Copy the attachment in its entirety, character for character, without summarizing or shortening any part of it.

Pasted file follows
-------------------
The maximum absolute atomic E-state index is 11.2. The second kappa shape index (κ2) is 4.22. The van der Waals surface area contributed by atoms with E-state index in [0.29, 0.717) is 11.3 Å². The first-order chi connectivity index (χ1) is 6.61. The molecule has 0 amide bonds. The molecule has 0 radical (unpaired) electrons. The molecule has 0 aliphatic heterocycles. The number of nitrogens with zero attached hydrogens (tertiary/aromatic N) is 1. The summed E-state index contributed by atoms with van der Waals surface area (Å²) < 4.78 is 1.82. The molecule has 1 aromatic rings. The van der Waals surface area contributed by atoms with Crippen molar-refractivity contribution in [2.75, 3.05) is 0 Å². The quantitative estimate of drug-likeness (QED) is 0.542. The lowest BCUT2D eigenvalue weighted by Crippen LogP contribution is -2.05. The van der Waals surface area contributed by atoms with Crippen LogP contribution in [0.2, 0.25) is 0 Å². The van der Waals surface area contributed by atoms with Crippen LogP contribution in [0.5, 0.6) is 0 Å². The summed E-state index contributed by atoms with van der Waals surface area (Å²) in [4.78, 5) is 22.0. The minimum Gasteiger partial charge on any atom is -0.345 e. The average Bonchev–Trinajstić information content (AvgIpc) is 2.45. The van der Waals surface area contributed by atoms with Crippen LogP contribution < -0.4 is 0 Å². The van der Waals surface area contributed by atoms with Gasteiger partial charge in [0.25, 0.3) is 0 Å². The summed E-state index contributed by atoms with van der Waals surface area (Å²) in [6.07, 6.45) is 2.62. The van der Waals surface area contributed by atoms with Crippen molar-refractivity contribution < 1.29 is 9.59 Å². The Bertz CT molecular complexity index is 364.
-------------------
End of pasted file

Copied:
The maximum absolute atomic E-state index is 11.2. The second kappa shape index (κ2) is 4.22. The van der Waals surface area contributed by atoms with E-state index in [0.29, 0.717) is 11.3 Å². The first-order chi connectivity index (χ1) is 6.61. The molecule has 0 amide bonds. The molecule has 0 radical (unpaired) electrons. The molecule has 0 aliphatic heterocycles. The number of nitrogens with zero attached hydrogens (tertiary/aromatic N) is 1. The summed E-state index contributed by atoms with van der Waals surface area (Å²) < 4.78 is 1.82. The molecule has 1 aromatic rings. The van der Waals surface area contributed by atoms with Crippen molar-refractivity contribution in [2.75, 3.05) is 0 Å². The quantitative estimate of drug-likeness (QED) is 0.542. The lowest BCUT2D eigenvalue weighted by Crippen LogP contribution is -2.05. The van der Waals surface area contributed by atoms with Crippen LogP contribution in [0.2, 0.25) is 0 Å². The van der Waals surface area contributed by atoms with Crippen LogP contribution in [0.5, 0.6) is 0 Å². The summed E-state index contributed by atoms with van der Waals surface area (Å²) in [4.78, 5) is 22.0. The minimum Gasteiger partial charge on any atom is -0.345 e. The average Bonchev–Trinajstić information content (AvgIpc) is 2.45. The van der Waals surface area contributed by atoms with Crippen LogP contribution < -0.4 is 0 Å². The van der Waals surface area contributed by atoms with Gasteiger partial charge in [0.25, 0.3) is 0 Å². The summed E-state index contributed by atoms with van der Waals surface area (Å²) in [6.07, 6.45) is 2.62. The van der Waals surface area contributed by atoms with Crippen molar-refractivity contribution < 1.29 is 9.59 Å². The Bertz CT molecular complexity index is 364.